The Caribou, also called caribou in North America, is an arctic species of large deer with very restricted distribution, inhabiting tundra, sub-Arctic, and mountain regions of north, central, and south America. This includes both migratory and sedentary populations. A large part of the caribou’s diet is composed of fat, although they are omnivorous and eat vegetation in the wild. They hunt for prey such as small deer, moose, rabbit, fish, and arctic foxes on the tundra and in marshlands and swamps. They also prey on other large herbivores such as snowshoe hare, bear, elk, sheep, mountain goats, and mountain lions.
Social structure and family structure are highly evolved in this species. The young are weaned into roaming on their own and become independent hunters at about two years of age. The mother gives birth to up to eight calves during each year, with the number correlating to the abundance of prey animal in the area. Mother caribou often carry pups in her belly until they can fend for themselves.
Caribou herds are found in two types – caribou herds that wander habitually and those that inhabit bogs. Caribou herds that wander habitually are referred to as wandering herds and are often found in tundra regions. These herds feed on a wide range of vegetation including lichen, reed, larch, fir, hemlock, snowshoes, sardines, wild berries, as well as grass. Frequently, these herds travel as part of migrating herds. Caribou that inhabit bogs are referred to as calving herds and roam along ice-coated mountains.
When a pair of caribou become mates and have produced young, they head out into the bogs and search for sustenance. If they find clams, they often raise their young there until they are able to fend for themselves. As a result, young caribou are known to be weaned by the female caribou and given to the male caribou to mate with, or help rear, while the mother returns to the maternity den.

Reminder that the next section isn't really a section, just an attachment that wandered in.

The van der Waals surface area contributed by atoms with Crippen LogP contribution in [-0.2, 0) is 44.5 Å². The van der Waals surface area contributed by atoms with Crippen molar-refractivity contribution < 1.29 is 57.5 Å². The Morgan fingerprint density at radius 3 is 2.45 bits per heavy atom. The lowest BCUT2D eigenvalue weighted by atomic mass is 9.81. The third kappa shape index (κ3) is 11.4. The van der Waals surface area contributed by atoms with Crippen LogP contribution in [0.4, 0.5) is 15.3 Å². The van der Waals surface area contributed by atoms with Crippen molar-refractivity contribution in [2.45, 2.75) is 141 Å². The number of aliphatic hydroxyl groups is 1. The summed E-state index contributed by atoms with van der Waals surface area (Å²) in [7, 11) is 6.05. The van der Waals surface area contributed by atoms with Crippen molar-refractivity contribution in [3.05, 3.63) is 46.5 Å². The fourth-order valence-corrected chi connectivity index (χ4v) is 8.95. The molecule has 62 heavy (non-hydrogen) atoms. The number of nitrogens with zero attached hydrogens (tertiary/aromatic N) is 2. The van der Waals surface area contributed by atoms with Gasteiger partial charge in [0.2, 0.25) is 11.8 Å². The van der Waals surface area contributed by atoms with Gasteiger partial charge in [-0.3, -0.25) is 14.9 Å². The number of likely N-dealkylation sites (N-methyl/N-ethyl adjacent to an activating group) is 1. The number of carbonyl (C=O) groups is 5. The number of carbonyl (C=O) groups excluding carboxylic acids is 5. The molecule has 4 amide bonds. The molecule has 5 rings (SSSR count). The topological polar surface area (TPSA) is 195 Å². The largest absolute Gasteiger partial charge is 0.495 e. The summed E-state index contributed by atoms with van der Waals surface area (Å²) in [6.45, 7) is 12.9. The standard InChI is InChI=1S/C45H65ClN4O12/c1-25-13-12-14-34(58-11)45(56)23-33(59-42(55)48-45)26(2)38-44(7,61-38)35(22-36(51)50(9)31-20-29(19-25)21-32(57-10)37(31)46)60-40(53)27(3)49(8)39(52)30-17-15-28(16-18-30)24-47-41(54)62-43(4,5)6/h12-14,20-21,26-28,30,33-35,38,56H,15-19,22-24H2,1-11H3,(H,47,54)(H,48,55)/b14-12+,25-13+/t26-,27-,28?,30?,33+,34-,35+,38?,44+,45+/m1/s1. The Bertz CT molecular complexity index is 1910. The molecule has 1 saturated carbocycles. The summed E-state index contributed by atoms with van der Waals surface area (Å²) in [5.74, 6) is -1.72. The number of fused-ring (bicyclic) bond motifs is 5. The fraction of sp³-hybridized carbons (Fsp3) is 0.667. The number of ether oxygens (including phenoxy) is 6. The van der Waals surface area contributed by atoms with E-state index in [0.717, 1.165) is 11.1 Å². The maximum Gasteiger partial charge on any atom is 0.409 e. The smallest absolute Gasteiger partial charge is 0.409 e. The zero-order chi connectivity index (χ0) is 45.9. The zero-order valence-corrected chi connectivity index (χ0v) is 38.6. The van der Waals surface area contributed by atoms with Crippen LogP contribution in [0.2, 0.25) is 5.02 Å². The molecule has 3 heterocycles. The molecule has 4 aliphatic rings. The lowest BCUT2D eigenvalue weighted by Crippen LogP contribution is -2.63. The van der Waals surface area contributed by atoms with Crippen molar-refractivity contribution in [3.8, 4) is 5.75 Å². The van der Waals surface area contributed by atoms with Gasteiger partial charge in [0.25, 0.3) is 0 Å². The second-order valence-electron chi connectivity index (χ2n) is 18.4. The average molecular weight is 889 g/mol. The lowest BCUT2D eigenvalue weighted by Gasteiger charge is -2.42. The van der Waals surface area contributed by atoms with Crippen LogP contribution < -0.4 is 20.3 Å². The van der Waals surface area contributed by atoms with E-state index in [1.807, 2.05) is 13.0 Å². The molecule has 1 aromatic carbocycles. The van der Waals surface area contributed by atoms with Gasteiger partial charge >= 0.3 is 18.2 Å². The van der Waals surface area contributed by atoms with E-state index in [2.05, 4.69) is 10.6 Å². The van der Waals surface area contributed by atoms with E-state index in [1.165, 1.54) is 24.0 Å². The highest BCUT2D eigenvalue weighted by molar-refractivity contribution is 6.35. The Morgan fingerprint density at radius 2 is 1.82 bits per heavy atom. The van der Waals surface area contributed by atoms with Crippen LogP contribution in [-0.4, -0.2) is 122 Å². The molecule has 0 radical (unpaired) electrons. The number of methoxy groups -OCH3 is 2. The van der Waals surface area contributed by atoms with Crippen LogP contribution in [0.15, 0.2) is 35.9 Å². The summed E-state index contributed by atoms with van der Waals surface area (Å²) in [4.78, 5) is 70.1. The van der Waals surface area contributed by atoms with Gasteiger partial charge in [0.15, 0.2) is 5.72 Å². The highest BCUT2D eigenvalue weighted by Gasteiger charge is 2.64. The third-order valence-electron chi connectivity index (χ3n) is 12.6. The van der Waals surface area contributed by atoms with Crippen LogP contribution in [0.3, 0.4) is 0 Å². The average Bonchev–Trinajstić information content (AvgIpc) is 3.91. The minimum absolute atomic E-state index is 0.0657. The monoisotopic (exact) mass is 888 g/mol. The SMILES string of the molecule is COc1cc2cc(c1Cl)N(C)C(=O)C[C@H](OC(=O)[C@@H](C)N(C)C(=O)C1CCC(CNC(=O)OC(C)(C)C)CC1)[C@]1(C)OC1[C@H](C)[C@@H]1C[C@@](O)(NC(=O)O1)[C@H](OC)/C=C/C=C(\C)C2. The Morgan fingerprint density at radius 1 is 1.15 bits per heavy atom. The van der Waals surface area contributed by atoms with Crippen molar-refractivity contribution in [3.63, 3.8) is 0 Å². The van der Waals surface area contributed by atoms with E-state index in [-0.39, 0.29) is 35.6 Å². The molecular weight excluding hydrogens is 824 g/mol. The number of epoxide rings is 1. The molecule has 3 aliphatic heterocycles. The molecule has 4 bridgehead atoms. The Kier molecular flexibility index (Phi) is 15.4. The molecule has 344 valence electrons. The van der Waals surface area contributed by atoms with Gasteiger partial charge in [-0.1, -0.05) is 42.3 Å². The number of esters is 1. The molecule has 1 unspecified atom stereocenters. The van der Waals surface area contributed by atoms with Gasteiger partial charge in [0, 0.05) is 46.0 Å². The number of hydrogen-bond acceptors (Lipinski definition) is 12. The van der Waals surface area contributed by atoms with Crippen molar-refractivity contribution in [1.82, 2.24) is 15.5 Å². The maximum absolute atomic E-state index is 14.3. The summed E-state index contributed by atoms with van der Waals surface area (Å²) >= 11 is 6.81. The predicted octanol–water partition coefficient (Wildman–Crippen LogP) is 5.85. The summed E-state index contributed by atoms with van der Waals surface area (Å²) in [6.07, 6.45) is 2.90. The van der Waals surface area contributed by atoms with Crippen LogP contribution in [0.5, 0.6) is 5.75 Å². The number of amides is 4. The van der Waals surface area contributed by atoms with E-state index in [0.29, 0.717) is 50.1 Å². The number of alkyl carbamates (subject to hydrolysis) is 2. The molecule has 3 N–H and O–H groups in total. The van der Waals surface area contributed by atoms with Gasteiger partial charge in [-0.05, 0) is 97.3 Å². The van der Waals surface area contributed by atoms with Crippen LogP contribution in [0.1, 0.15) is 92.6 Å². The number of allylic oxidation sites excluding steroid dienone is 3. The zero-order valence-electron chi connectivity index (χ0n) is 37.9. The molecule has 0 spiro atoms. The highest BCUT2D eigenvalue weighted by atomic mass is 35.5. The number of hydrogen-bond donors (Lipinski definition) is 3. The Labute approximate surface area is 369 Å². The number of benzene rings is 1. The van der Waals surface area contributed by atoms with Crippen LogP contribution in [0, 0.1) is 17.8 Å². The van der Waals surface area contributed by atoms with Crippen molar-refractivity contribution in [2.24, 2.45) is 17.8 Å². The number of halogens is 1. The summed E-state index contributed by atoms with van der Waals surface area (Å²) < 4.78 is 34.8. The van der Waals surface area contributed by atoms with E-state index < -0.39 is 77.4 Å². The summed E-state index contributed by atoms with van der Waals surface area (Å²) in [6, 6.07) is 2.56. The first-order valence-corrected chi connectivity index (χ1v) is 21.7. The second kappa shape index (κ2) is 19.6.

When a pair of caribou have produced young, they head out into bogs and start to hunt for their prey. When they spot a seal, they quickly make a beeline for it, but sometimes get stuck. Then they clammage around the frightened seal until it opens up to reveal an ample mass of prime caribou meat. Then the young caribou eats the whole seal whole. It takes a lot of acrobatics, but the young caribou usually manage to carry off the seal and bring it back to the maternity den.
After the young have had their nourishment, they are returned to the old place and the mother caribou feeds them and keeps them warm. These caribou mothers do not cook their young because they only bring them cooked. So, these amazing creatures feed on their young until they become strong enough to head out on their own. When they return to the maternity grounds, they give the young caribou more attention than before. They browse on the trees and look for bugs and other small animals. Then they follow the herd to the water’s edge where they look for fish.